Microsoft is planning to phase out NTFS with their new file system ReFS (which has much more in common with BTRFS and ZFS - more on those later). You can employ ReFS since Windows 2012 Server and Windows 8.1, but its so far not widely used in home environments.


Ext3 is more seldom used today, but just a few years back more or less all NAS devices used this file system. Some older NAS models still sold might have ext3 even to this day. Limitations of ext3 is a maximum volume size of 16TB, and max file size of 2TB (which is not much of a problem considering we mainly are talking about storing C64 disk and tape images here). What's worse is that ext3 disks are prone to get fragmented, and its also not the fastest file system around. Like NTFS, it does not do any data integrity checks on its own.


Ext4 is very common in NAS devices, and while backwards compatible to ext3 it offers better speed and employs delayed allocation to keep drives free from fragmentation. Other improvements include support for larger volumes (a staggering 1 EB) and file sizes up to 16TB - again less of an issue for our needs. More importantly, checksums are used for reliability, which makes it superior to both NTFS and ext3 for long term data storage.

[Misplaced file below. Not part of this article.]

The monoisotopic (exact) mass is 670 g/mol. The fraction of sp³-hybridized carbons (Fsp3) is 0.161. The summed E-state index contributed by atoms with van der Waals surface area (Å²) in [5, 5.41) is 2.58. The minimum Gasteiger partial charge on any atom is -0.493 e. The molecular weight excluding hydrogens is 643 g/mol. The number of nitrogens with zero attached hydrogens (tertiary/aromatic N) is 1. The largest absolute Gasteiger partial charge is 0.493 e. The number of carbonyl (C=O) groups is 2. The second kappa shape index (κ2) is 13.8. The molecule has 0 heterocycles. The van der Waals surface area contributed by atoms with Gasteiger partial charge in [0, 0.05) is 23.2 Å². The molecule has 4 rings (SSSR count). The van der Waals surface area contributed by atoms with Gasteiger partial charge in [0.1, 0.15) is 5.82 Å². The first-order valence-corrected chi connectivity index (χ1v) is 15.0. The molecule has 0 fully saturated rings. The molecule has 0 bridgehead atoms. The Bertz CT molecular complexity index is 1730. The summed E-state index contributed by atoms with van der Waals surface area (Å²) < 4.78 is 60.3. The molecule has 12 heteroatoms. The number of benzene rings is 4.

BTRFS (or Better File System) is a more modern file system than ext4, but still not employed as widely. It has some interesting features such as de-duplication and compression which saves disk space. However, it's not tried and tested and still believed not to be ready for production environments. Too many stories about being slow, using lots of system resources and even data-corruption makes at least myself stick to ext4 for the foreseeable future. Still, one of the larger NAS vendors (Synology) is offering this filesystem as a choice next to ext4 for their newer devices.


ZFS is a combined file system and logical volume manager designed by Sun Microsystems and released by them as open source in 2005. Since then Oracle have acquired Sun Microsystems and today there are several versions of ZFS, including closed source versions held captive by Oracle, GreenBytes and others, as well as the still open source OpenZFS.